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Build Your Business by Marketing to LBGTQ Community |  February 24, 2021 (0 comments)

2021-2-24 PerosiFerrariBosen

Merrick, NY—In today’s marketplace, more jewelers are actively reaching out to the LBGTQ community, especially to connect with those who have weddings in their future. The Centurion spoke with experts (from left in image) Matthew Perosi,Jeweler Websites,Inc., Severine Ferrari,, and Phillip Bosen,Bosen Associates on this subject.

Perosi remembers when the United States Supreme Court legalized gay marriage nationwide in 2015. “ There was a flurry of interest from all areas of the jewelry industry because of the idea that there would suddenly be a new type of customer walking into every jewelry store.”

The realization of that new business never lived up to the expectations, he acknowledged, but says most jewelers didn't understand how to attract this potential new client segment, nor was it understood that this client segment also needs to feel safe while shopping.

"The concept of feeling safe while shopping at a jewelry store has nothing to do with potential armed robbery, but rather the establishment of protections against further emotional harm," said Perosi.

“If you treat your customers with dignity and respect, they will want to do business with you,” says retail consultant Bosen. “Salespeople with a company that models inclusivity and wants to sell to everyone is what this market is looking for.”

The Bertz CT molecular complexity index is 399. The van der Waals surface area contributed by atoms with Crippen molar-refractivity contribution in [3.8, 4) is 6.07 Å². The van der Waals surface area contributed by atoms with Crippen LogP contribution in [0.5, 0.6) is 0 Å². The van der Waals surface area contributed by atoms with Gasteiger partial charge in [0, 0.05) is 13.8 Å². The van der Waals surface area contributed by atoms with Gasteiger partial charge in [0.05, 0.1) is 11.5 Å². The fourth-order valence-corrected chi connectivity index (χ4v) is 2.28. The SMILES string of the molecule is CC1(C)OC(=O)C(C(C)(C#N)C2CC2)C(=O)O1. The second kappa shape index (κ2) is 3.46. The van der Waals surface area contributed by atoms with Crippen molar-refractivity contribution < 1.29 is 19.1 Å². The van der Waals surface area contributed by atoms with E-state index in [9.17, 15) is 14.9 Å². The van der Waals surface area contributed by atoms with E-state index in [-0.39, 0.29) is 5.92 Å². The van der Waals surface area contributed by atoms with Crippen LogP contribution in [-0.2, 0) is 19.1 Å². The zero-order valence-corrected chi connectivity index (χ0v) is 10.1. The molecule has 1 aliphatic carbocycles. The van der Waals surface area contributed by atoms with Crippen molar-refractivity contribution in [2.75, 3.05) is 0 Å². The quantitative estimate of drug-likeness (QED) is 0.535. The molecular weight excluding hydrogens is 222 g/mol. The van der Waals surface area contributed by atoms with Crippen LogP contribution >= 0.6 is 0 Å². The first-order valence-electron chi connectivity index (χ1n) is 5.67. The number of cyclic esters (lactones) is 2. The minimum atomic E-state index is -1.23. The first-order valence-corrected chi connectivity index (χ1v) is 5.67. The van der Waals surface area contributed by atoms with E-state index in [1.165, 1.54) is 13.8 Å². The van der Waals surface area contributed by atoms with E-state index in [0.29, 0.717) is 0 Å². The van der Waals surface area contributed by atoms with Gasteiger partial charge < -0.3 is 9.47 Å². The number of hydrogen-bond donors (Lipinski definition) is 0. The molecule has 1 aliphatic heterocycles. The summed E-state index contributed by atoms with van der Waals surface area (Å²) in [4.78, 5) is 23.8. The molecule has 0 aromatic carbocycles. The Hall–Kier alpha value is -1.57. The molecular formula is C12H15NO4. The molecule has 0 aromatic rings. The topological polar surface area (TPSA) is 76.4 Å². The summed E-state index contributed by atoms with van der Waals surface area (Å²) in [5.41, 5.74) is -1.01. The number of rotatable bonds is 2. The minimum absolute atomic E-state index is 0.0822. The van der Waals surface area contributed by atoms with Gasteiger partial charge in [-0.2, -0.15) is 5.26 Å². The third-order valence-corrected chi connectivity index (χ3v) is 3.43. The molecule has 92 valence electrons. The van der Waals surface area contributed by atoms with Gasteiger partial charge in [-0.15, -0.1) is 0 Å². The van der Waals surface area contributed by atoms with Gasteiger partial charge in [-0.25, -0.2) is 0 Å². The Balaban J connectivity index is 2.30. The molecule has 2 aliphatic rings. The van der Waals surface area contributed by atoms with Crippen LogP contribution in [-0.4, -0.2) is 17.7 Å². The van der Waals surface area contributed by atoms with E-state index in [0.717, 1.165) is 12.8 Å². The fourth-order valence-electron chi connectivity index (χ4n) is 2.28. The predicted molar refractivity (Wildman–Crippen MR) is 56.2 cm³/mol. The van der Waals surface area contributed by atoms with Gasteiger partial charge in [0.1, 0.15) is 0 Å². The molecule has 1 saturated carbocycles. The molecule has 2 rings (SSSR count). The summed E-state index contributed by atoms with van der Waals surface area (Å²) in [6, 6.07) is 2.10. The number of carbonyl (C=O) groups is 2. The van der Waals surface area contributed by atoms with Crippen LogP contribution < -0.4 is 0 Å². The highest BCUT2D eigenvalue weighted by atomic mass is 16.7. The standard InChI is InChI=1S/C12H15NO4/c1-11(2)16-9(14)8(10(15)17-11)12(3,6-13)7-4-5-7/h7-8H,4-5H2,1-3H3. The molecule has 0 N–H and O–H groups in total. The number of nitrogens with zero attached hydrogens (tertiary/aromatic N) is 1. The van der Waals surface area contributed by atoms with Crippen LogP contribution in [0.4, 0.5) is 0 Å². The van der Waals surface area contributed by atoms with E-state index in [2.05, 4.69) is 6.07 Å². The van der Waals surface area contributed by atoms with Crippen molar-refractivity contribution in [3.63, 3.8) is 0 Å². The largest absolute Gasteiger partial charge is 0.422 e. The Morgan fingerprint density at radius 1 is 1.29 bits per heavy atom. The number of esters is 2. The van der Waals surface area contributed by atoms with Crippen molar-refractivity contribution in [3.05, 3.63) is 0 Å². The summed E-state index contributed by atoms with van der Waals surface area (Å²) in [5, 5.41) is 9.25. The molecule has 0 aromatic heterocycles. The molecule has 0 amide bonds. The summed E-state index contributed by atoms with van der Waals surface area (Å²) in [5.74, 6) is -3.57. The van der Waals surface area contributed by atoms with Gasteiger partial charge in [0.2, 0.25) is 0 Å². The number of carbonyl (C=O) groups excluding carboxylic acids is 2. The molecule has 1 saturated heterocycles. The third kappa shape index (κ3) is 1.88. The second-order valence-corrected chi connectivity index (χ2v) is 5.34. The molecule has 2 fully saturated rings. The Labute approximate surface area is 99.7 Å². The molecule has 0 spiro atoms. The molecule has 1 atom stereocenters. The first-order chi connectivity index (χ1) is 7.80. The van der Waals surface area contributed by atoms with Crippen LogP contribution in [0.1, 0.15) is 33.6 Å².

Ferrari,founder of Engagement 101, a consumer website of all things engagement, embraces inclusivity also. “The language we use is understanding of younger generations’ approach to gender identification and gender roles. It is our understanding after speaking with a lot of couples, that they want to feel represented and included, but they don’t always want to feel ‘different.’”

George Blair IV, Jeweler Websites Inc., explains that, "Jewelers must be part of the community if they intend to serve it. Language and behavior must be explicitly open and affirming, which may seem like a simple idea, but it really isn't. Understanding what it means to be explicitly open and affirming isn't just the notion that a jeweler instructs all employees to treat all customers with respect. It's the express practice of showing the local community that LGBTQ customers are welcomed into their store.”

Finding the right jewelry. While there are some jewelry lines designed to appeal to same-sex couples, jewelers will do much better by just thinking “couple,” not “same-sex couple.”

“Our ring styling approach is that there’s not specific jewelry for LGBTQ people. Anyone can wear anything,” says Ferrari. “For two brides, they are not generally purchasing the same rings. They want to express their different personalities.”

Blair recognizes that, "People are going to be looking for jewelry that resonates with them, not necessarily with their gender identity or sexual identity.”

Perosi adds,“When someone is shopping for wedding jewelry they should be guided over to the entire collection of all available wedding jewelry and asked what they have in mind. Let the customer guide the initial conversation and give them plenty of freedom and comfort to gravitate towards the wedding rings they are interested as well as select the pronouns they want to use to describe their significant other. Never assume the pronoun for their significant other, even after they reveal the other person's name.”